Who wants to know? It's the engineer. The one I married.
The conversation started, "what the hell is attribution?" and a minute later, we agreed to disagree. (One of the benefits to being married to an engineer: short arguments. One of the benefits to being a writer: I can always get the last word.)
My husband forwarded an e-mail to me this morning, with a lovely article (and picture) of one of his "bumps." The "bump" is a new communications radome used by Southwest Airlines to allow its passengers to enjoy wi-fi (sky-fi!) communications while in the air.
The article was lovely, however, there was no attribution. It took me less than a minute to find the source, Run Way Girl's blog, posted yesterday. Then I replied to the e-mail with a "attaboy" and a promise/threat to lecture his sales manager, who forwarded the article sans credit, about attribution.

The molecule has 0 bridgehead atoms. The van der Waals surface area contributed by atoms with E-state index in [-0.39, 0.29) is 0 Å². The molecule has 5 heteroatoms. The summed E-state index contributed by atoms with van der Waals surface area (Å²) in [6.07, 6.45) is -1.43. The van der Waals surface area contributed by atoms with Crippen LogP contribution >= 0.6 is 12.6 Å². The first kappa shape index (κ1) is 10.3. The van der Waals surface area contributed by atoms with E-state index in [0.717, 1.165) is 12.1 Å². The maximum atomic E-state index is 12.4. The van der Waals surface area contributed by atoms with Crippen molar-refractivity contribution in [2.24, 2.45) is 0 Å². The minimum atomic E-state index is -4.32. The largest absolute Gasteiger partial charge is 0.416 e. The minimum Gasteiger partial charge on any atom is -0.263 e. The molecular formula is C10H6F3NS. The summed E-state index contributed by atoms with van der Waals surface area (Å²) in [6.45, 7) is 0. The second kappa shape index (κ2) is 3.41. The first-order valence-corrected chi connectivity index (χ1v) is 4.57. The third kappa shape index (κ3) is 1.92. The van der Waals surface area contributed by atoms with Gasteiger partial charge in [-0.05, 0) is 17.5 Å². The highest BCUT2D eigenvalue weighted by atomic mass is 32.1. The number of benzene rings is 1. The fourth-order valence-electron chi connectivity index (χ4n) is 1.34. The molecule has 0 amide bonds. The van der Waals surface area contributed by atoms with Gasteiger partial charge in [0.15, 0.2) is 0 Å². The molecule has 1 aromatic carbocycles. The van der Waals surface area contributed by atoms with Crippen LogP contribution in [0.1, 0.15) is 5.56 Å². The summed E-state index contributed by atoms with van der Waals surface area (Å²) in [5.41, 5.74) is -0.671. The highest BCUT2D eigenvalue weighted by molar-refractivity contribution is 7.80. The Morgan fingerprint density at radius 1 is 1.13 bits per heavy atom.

"What the hell is attribution?" was his reply. Well, the writer deserves credit, first, I explained (and almost lost him right there) but more importantly, the reader needs attribution; it provides context.
If the article had been written by Southwest, or my hubby's sales manager, we'd know to read with a slightly jaded eye. (It's PR.) If the article had been written a month ago, it's old news - not necessarily less important, but time = context, too.
Then he had the gall to say, "Who cares? It's just an internal e-mail!" Which he forwarded to me, and a friend, and fellow pilot, and former co-worker... do I have to explain how this works?
Attribution matters, if you want to know you know. To riff on the old adage, in God we trust. All others need to cite their sources.